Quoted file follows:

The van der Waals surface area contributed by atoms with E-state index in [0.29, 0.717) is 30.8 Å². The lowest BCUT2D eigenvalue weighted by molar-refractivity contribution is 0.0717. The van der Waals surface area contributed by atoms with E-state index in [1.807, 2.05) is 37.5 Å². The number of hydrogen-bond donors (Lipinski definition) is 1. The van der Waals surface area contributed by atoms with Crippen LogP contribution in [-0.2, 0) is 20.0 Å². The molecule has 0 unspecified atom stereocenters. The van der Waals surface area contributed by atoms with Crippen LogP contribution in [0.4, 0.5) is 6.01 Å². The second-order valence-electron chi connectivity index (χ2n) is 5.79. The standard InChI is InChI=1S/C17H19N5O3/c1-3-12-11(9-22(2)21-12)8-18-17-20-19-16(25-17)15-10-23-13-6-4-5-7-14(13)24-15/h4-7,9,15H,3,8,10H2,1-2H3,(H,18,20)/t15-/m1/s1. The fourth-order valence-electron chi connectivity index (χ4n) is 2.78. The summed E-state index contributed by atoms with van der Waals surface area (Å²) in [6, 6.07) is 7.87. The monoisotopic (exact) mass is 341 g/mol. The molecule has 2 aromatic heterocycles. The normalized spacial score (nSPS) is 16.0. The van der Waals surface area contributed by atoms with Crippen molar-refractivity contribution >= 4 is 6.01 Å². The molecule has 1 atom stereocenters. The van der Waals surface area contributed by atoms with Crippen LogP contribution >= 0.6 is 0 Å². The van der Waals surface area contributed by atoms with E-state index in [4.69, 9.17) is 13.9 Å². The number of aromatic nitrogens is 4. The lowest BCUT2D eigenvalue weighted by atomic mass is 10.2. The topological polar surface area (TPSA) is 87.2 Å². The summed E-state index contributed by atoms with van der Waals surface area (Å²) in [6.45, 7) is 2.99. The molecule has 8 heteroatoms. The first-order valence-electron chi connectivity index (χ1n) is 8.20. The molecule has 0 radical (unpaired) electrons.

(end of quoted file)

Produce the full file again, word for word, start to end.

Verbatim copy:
The van der Waals surface area contributed by atoms with E-state index in [0.29, 0.717) is 30.8 Å². The lowest BCUT2D eigenvalue weighted by molar-refractivity contribution is 0.0717. The van der Waals surface area contributed by atoms with E-state index in [1.807, 2.05) is 37.5 Å². The number of hydrogen-bond donors (Lipinski definition) is 1. The van der Waals surface area contributed by atoms with Crippen LogP contribution in [-0.2, 0) is 20.0 Å². The molecule has 0 unspecified atom stereocenters. The van der Waals surface area contributed by atoms with Crippen LogP contribution in [0.4, 0.5) is 6.01 Å². The second-order valence-electron chi connectivity index (χ2n) is 5.79. The standard InChI is InChI=1S/C17H19N5O3/c1-3-12-11(9-22(2)21-12)8-18-17-20-19-16(25-17)15-10-23-13-6-4-5-7-14(13)24-15/h4-7,9,15H,3,8,10H2,1-2H3,(H,18,20)/t15-/m1/s1. The fourth-order valence-electron chi connectivity index (χ4n) is 2.78. The summed E-state index contributed by atoms with van der Waals surface area (Å²) in [6, 6.07) is 7.87. The monoisotopic (exact) mass is 341 g/mol. The molecule has 2 aromatic heterocycles. The normalized spacial score (nSPS) is 16.0. The van der Waals surface area contributed by atoms with Crippen molar-refractivity contribution >= 4 is 6.01 Å². The molecule has 1 atom stereocenters. The van der Waals surface area contributed by atoms with Crippen LogP contribution >= 0.6 is 0 Å². The van der Waals surface area contributed by atoms with E-state index in [4.69, 9.17) is 13.9 Å². The number of aromatic nitrogens is 4. The lowest BCUT2D eigenvalue weighted by atomic mass is 10.2. The topological polar surface area (TPSA) is 87.2 Å². The summed E-state index contributed by atoms with van der Waals surface area (Å²) in [6.45, 7) is 2.99. The molecule has 8 heteroatoms. The first-order valence-electron chi connectivity index (χ1n) is 8.20. The molecule has 0 radical (unpaired) electrons.